Many residents of Kapilina Beach Homes in Ewa Beach were recently shocked to receive huge electrical bills — some $1,000 or more — that are significantly higher than earlier, sizzling summer power costs.
The residents of more than 1,400 former Navy homes just west of Joint Base Pearl Harbor- Hickam remain concerned and confused over the billing just as the Navy — which still oversees the antiquated and outage- prone Kapilina power system — put in place an electricity rate hike of its own which started as of Tuesday.
“Some families’ bills were $1,000 plus, from being $500 normally,” Jade Gabbard wrote on a Facebook page reserved for Kapilina residents. “Some people cannot afford to eat or feed their animals.”
“Our light bills are just through the roof. It’s just me and my husband in this home,” Susan Ferrera said in an interview. The couple had been paying no more than $400 generally, but their bill for mid-July to mid-August was $608, she said.
State Sen. Kurt Fevella, a lifelong Ewa Beach resident, said 150 to 200 Kapilina residents showed up at a town hall meeting Monday to discuss their sky-high electricity bills.
The matter, Fevella said, is a complete mess.
A Kapilina representative attended the meeting. Earlier in the day she conducted a test on some of the elevated bills and related that “everything is correctly being billed,” Fevella said.
“So if they are correctly billed, how can you go from $300 to $1,000? That doesn’t jibe,” the legislator said. “I can see $300 (that) then went to $400, but not $1,000.”
Kapilina put out a notice Monday on the resident Facebook page saying that “many residents have expressed concerns to us about larger-than-usual utility bills that were reported on the most recent billing statements.
“We understand your frustrations. For the time being, we are suspending billing payments while we investigate if there were any abnormalities,” the housing manager said.
Kapilina Beach Homes did not respond to requests for comment from the Honolulu Star-Advertiser.
Fevella said he wants an audit or some other type of research into the Kapilina billing “because I’ve never heard of anything like that in any other subdivision in my life.”
That inquiry will likely circle back to Naval Facilities Engineering Command Hawaii, which has oversight for the old power grid that’s still in place at Kapilina. The community started life as 1960s Navy housing and more recently has been operated by a succession of property managers.
The Navy command recently announced that — as of Tuesday — the Department of the Navy was implementing budget reforms resulting in higher electrical costs for residents of public-private venture housing at Joint Base Pearl Harbor- Hickam.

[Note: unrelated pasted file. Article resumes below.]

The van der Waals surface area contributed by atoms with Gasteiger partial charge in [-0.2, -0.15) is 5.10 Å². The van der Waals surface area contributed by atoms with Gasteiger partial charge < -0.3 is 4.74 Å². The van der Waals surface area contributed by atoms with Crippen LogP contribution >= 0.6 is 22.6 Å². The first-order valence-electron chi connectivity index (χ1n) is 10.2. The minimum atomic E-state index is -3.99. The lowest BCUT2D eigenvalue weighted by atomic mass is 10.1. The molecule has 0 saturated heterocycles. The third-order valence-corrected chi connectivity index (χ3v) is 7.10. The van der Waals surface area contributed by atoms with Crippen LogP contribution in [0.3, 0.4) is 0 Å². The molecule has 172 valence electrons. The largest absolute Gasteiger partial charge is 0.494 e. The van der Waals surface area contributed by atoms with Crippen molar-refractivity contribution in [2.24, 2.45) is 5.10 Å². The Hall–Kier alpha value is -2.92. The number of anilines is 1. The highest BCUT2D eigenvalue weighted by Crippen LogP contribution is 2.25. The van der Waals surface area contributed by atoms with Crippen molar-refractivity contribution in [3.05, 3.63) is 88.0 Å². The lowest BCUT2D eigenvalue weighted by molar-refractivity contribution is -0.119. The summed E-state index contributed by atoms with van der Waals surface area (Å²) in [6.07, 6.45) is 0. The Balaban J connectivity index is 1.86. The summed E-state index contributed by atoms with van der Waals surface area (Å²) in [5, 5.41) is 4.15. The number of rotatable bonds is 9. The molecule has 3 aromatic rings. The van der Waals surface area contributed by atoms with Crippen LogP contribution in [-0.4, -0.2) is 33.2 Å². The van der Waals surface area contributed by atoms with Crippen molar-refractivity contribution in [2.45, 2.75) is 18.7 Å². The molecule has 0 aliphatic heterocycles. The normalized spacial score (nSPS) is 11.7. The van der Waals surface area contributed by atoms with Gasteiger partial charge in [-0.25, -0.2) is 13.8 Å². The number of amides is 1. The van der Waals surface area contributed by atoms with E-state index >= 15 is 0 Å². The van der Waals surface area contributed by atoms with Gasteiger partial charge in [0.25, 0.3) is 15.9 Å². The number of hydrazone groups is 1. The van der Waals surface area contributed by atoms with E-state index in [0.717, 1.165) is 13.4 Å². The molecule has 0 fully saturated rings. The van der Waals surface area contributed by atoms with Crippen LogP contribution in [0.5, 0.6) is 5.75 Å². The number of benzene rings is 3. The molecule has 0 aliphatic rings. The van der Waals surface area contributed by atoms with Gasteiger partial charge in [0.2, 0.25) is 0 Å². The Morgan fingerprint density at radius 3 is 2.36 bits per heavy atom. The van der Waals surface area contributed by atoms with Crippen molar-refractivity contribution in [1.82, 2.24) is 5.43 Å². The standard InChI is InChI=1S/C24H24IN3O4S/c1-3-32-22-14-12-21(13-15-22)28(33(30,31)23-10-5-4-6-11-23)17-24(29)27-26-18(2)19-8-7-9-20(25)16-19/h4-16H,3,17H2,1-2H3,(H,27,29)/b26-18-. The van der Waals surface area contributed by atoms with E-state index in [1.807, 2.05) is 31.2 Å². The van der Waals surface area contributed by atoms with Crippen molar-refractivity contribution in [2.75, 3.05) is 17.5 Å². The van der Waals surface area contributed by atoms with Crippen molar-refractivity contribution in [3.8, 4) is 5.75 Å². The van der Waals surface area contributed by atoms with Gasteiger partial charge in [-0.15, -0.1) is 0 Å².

The fiscal 2019 rate was 19 cents per kilowatt hour. The fiscal 2020 rate is 32 cents — a 68% increase, the Navy said. Approximately 4,500 Navy homes and 2,500 Air Force homes are affected, but energy conservation efforts drive down costs.
Naval facilities Hawaii, known as NAVFAC, said it had been providing electricity below cost for three years under a revolving fund intended to operate on a break-even basis over time.
“For the last three years, NAVFAC Hawaii has operated below cost to offset gains that were made in prior years,” the Navy said.
NAVFAC provides electricity to Kapilina and bills the property manager for the energy use. The Navy said it does not provide metering or billing services to the residents. That is provided by Kapilina, the housing management company.
The recent price the Navy charged Kapilina was 19.7 cents kWh, it said. The new cost, as of Tuesday, is 32 cents. The Hawaiian Electric Co. said its residential rate is 28.5 cents.
To make the issue more confusing, some Kapilina residents said they noticed a rate of 28.7 cents on their latest bills.
“This is my personal take on this — I hope that they are not raising these residents’ (bills) or the rates of their electricity to start investing to try to upgrade the electricity,” Fevella said.
In 2017, a collaborative federal, state and private sector study noted that HECO was unwilling to take over the Navy power system at the nearby former Naval Air Station Barbers Point due to concerns over its condition.
Since the 1999 base closure, “the Navy has not made any investments in the electrical system, making repairs only as needed, such that the current system does not meet industry standards,” the report said.
HECO estimated power system upgrades in Kalaeloa would cost $300 million to $400 million, while the study suggested alternative power production methods at a cost of between $200 million and $300 million.
Although the Navy mission in the Kalaeloa area has ended, the Navy said it will continue to respond to outages and perform maintenance until the system no longer belongs to the Navy.
“We’ve had many discussions with the Navy about Kalealoa, but there are currently no plans for Hawaiian Electric to take over its system,” HECO spokesman Jim Kelly said.
HECO has been working “for some time” with a handful of customers who are paying to get connected to its grid, he said.
“We know the Navy wants to get out of the utility business, but the scope of work to bring the Kalaeloa system up to modern standards is huge and so far we haven’t seen a practical plan for paying for it,” Kelly said.
Ferrera, the Kapilina resident, said there have been about six power outages this year, including 12 hours on one occasion and 18 hours on another.
She wants to know why Kapilina appears to have already raised electricity rates.
“We think what’s happening is when they send NAVFAC out here to fix whatever the problem is — they (Kapilina) are giving us the bill,” she said.
Recent price the Navy charged Kapilina
New cost as of Tuesday
Residential rate for HECO customers